Finding Your-Self in Communion, Part One

“We will always make lives—we are not free from that inevitability—and they will always be specific, focused, and limited. Through making them, we develop powers of agency and powers of relation, powers that can help guide others through the inevitable project of life-fashioning.”1


Am I my brother’s keeper?  Such a question can only be answered in the affirmative. We are, in fact, our brother’s keeper. Just as Adam was given the responsibility to tame, tend, cultivate and keep the Garden of Eden (“Then the LORD God took the man and put him into the Garden of Eden to cultivate it and keep it.”2), we are responsible for the taming, tending, cultivating, and the keeping of our brothers and sisters and the people around us. Implicit in our relationship to them is our responsibility for them. There is something about the relationship that without us they cannot become themselves and without them we cannot truly find ourselves. It is in our communion with our brother, with our sister, and with our neighbor that we find ourselves. As Reformed theologian, James Torrance says, “The human person is someone who finds his or her true being in relation, in love, in communion.”3

The Eastern Orthodox monk, St. Siluoan the Athonite, was right whenever he said, “Our brother is our life.”4  For, our brother provides a contrast to our very being whereby we learn what it means to be ourselves. In contrast to him, my Me-ness is drawn out all the more and his His-ness makes my Me-ness all the more special, unrepeatable and utterly unique. In the face of my brother I find myself, not because the relationship which I share with him makes me identical to him, but because the relationship that we share draws out the distinctiveness of us both. Whenever my brother pursues being uniquely himself with me I learn how to be uniquely myself with him. It is in my relationship to him that I learn that, even though we share a common human nature, we are in fact different entities; differentiated persons in that nature. Even though we are composed of the same biological stuff, our characteristics, personalities and defining qualities are radically different. By allowing my brother to be and to become himself; by seeking to tend to his selfness, I find my own personhood drawn out in my service to him. By granting him space to be himself with me, my own Me-ness becomes all the more actualized. This is precisely how our brother is our life. To humbly tend to him is to tend to our own souls.

Whenever we are immature in the faith we have this tendency to believe that we are self-made, self-cultivated, self-tended and self-kept. We tend to believe that we exist regardless of love, not realizing that it was out of love for us that God brought us into existence to begin with. We fail to recognize just how much our own parents and family members have loved us into existence. We neglect recognizing just how much the church that we grew up in (if we grew up in church) actually fostered our very being by providing a relational communion for us to grow up into. A large part of transitioning into fulfilled humanness and maturity in faith is the recognition of the fact that we do not exist as autonomous wholly self-made individuals but that people have been contributing to who we are all along.  As the Apostle Paul says:  “What do you have that you did not receive?5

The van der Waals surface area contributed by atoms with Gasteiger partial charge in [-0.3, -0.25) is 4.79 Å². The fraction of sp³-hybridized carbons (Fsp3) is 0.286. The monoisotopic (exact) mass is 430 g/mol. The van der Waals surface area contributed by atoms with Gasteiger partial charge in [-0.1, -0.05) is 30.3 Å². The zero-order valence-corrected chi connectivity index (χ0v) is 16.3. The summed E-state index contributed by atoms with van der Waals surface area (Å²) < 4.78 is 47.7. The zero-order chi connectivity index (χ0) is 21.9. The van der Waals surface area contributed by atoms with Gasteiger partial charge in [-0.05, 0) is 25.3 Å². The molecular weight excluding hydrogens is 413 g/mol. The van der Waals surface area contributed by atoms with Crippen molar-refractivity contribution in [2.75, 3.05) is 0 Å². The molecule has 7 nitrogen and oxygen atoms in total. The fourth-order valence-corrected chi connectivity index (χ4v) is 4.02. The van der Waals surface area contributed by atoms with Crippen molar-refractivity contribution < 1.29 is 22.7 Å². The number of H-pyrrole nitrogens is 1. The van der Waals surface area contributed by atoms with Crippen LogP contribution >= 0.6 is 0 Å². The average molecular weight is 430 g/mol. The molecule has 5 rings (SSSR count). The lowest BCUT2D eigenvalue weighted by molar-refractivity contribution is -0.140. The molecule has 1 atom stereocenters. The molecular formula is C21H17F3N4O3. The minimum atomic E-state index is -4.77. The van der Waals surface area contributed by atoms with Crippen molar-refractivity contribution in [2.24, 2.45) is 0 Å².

Yet, unfortunately, individualism still reigns at large within the Church. As the Serbian Orthodox bishop, Maxim Vasiljevic, says:

“We live in an age of individualism. In our so-called civilization, everyone thinks only of himself; this attitude is not limited to the ‘secular’ world, but is also present among Christians. Individualism has crept in and each one of us tries to be reconciled to God by himself, on his own. He forgets his brother or looks at him as an object of his criticism and blame and forgets that the meaning of the spiritual life, the fulfillment of our salvation, exists in this very act of receiving our brother.”6

So, how do we begin to overcome the individualistic tendencies and sway within our own hearts and our communities?  We don’t have to go anywhere new or create a new philosophical system.  We simply need to recover what is traditional and creedal.  We need to recover and reestablish the essence of Trinitarian theology once again and its subsequent outflowing theology, that theology which addresses personhood.  This is what I am planning on discussing in my next segment on this issue.   

Click here for Part II.

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TJ Humphrey

TJ Humphrey

TJ is a student at Nashotah House Theological Seminary and aspiring to be ordained as a priest in the Episcopal Church. He is an avid reader, especially in works that deal with relational ontology, liturgical theology, and the ecclesial life of the Church. For fun, TJ loves to spend time with his family, travel, go backpacking in the mountains, watch a good hockey game, sip on a good bourbon, and geek out with a good theology book.

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